This isn’t even the most illogical part of the time travel contrivance – it’s just the itchy sweater of its logic you have to put on to talk about it. Its crowning inadequacy is in how it establishes one man’s emotions as the fulcrum of a universe, and yet does absolutely nothing to explore them. Even Depp’s ability to over-emphasize a character’s inner nature does nothing for him when faced with a cast of performers all desperately trying to ape his act. Wonderland becomes an asylum for loud-mouthed ingrates and loopy loons, all denizens of a Tim Burton costume contest. There was more potential in the super-sanity of crazy serious people that even the Disney cartoon version got partially right way back in 1951. Supposedly, the Hatter is comatose, but any character could pass equally well as someone who is unconscious.
None of these characters are present for their own lives, let alone their lines. The one fulcrum of dependability here is not Alice but Time, whose clockwork neck may be the film’s single convincing effect, and whose rationale is the only one the audience can follow at all. He needs to stop Alice before she destroys the universe for her friend, and he’s never wrong about the stakes, despite being a manic parody of a German musician wrapped up in a slapstick character who seems to have been told that falling is not in his nature. You almost hope he succeeds.
This could have been interesting – a childlike protagonist bumbling through the airways of time, mussing up universal constants to help her friend, while the ostensive villain is actually an eternal blue-collar worker just trying to hold the fabric of things together. But none of that can come through the film’s thick layer of subtext concerning female independence, which constantly yanks the movie back to a sermon on social ethics that its plot is completely unprepared to represent. Alice is given tough and exertive things to do to prove that she can play the part of the self-sufficient owner of a shipping yard (?), in order to make her seem better than the way the character is usually portrayed – as a ditzy little girl. The film makes her confront, for instance, a snivelish board of directors about being a female ship captain, a premise the film regurgitates whenever she steps out of Wonderland for even a few seconds.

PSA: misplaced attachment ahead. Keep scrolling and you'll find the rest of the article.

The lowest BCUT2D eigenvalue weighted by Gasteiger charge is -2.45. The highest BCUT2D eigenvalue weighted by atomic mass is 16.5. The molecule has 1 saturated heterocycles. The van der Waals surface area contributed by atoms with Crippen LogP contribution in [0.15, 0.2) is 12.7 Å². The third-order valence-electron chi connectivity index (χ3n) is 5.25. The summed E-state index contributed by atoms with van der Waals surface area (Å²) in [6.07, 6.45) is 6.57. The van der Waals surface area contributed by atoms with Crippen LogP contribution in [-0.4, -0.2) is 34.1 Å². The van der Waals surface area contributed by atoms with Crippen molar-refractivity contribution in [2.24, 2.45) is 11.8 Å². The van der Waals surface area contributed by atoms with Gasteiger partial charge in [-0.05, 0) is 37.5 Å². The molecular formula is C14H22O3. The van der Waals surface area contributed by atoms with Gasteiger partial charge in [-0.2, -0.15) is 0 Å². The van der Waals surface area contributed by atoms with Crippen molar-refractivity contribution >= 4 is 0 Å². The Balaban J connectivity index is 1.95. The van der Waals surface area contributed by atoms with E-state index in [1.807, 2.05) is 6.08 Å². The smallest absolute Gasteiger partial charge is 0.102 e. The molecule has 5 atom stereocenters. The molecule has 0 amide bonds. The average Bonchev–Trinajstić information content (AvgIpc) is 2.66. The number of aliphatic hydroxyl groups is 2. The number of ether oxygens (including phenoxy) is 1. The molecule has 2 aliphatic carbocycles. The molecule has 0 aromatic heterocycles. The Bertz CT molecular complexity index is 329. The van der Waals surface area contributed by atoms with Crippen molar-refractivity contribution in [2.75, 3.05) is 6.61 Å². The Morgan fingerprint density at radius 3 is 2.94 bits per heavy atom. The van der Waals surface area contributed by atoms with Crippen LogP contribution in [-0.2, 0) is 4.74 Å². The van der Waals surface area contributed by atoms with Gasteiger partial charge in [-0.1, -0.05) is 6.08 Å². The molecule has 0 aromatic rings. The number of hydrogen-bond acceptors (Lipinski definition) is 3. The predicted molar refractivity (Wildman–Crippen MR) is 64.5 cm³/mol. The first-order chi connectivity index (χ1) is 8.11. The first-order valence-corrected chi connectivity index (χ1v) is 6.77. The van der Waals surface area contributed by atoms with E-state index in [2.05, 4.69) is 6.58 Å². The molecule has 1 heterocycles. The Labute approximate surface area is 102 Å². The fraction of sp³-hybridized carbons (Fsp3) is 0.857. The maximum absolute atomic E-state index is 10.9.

There are several issues with this approach. The first is that the literary Alice, the character whose history this adaptation relies on, is as likely a figure for headstrong independent womanhood as Oliver Twist would be for an evil landlord who sings about savings and shares. Had it been internally consistent, however, the character’s history might not be an issue. The second and more significant problem with Woolverton’s approach is that as the film grinds its point about ladies in the blue-collar workforce into your head with jackhammer subtlety, its plot continues to be about a girl whose naïve militarism and can-do persistence is endangering the fabric of the entire universe. She is, after all, still Alice. Any message from a social context outside of the perspective of the character would have to be written with total internal consistency to avoid self-defeating. But this is what it does because its headstrong icon of progress is completely unlikable and wrong about almost everything. Even the self-obsessed Red Queen (Helena Bonham-Carter) is given a more sympathetic side role that climaxes with a hasty reconciliation, seemingly to make Alice’s ignorant, destructive actions seem “worth it.” The audience can’t buy a single bit of it.
When the Hatter asks Alice to believe him that his family is still alive, she says, “But it’s impossible.” Bobin does one thing right by getting us to Wonderland quickly, but it means that Alice scolding her first mate about that word “impossible” that she doesn't believe in was less than ten minutes prior to her use of it to put down the hopes of her dearest friend for the sake of the plot. Even later, she tells him she believes him, not because she resolves this contradiction and believes in the impossible again, as Alice must, but because she has discovered through rational evidence that his family is indeed alive. She finds her way to wonderment with the coldest logic imaginable. No one would call that “belief,” which requires a bit of ignorance to build a bit of faith. She’s just reciting knowledge.
By offering a precise description of its fallacy, both in its themes and its vacant images, Alice Through the Looking Glass makes my job easier. As its wonders defy wonder, its protagonist believes in the impossible, only when it is proven. I would be thankful, but I’m still trying to resuscitate my corneas from Bobin's definition of “wonderment.” I didn’t see it in 3D but from what I’ve heard, it's bragging to say so.
This article is a re-upload from Film Objective, April 23, 2018
Image is a screenshot from the film: ©Walt Disney Studios